For over twenty years I have worked with couples in emotional pain. When distressed couples first walk into my office they look like the walking wounded. They often cite that the problematic way they communicate with each other is the real reason they have relationship problems. While this explanation has some merit, they are often oblivious to something very much closer to themselves---their own toxic thoughts.
I can't even count the number of times that couples share that they had seen a counselor in the past where they were told and instructed on how to do reflective listening. This exercise typically entails each person stating how her or she feels. The other partner then listens and paraphrases what was heard and receives feedback on how accurately he or she listened. I do think this exercise, which tends to be a "go to" activity for many couples therapists, can have considerable value.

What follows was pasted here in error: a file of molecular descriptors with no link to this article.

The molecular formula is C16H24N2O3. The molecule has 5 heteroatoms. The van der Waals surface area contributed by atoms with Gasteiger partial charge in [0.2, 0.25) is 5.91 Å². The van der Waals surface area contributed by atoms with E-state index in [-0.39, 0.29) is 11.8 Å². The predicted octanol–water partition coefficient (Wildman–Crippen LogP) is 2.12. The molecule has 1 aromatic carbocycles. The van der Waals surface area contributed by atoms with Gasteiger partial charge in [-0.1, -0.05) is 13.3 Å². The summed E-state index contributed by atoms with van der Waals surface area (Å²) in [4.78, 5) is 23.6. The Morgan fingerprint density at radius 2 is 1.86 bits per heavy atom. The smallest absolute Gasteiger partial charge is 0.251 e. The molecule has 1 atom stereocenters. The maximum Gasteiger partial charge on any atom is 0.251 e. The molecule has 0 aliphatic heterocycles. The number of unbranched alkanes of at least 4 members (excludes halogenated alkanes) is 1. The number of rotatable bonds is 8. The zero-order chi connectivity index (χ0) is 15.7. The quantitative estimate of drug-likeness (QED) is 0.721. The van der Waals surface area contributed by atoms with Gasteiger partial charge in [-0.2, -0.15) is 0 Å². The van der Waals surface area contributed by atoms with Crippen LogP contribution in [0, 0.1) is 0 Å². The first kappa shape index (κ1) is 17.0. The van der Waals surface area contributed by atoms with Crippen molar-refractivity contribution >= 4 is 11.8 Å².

At the same time, as described in my book, Why Can't You Read My Mind?, if relationship partners harbor internalized, hidden toxic thoughts, reflective listening drills may not evoke these underlying empathy depleting thoughts. For example, if a partner is saying "I need you to please pick up after yourself more often", yet inwardly thinking, "You are always gonna be a lazy slob" then paraphrases will likely not excavate this toxic underlying belief. For a toxic thinking partner to benefit in this situation, he must first be willing to challenge his toxic thought. In this case, the way of disputing the toxic thought may be, "She brings me a lot of joy and loves me deeply but rigidly and disrespectfully expecting her to be neater is not fair. It will help me to remind myself that she is a very nurturing mother to our kids, cooks well, and really is sweet to my family."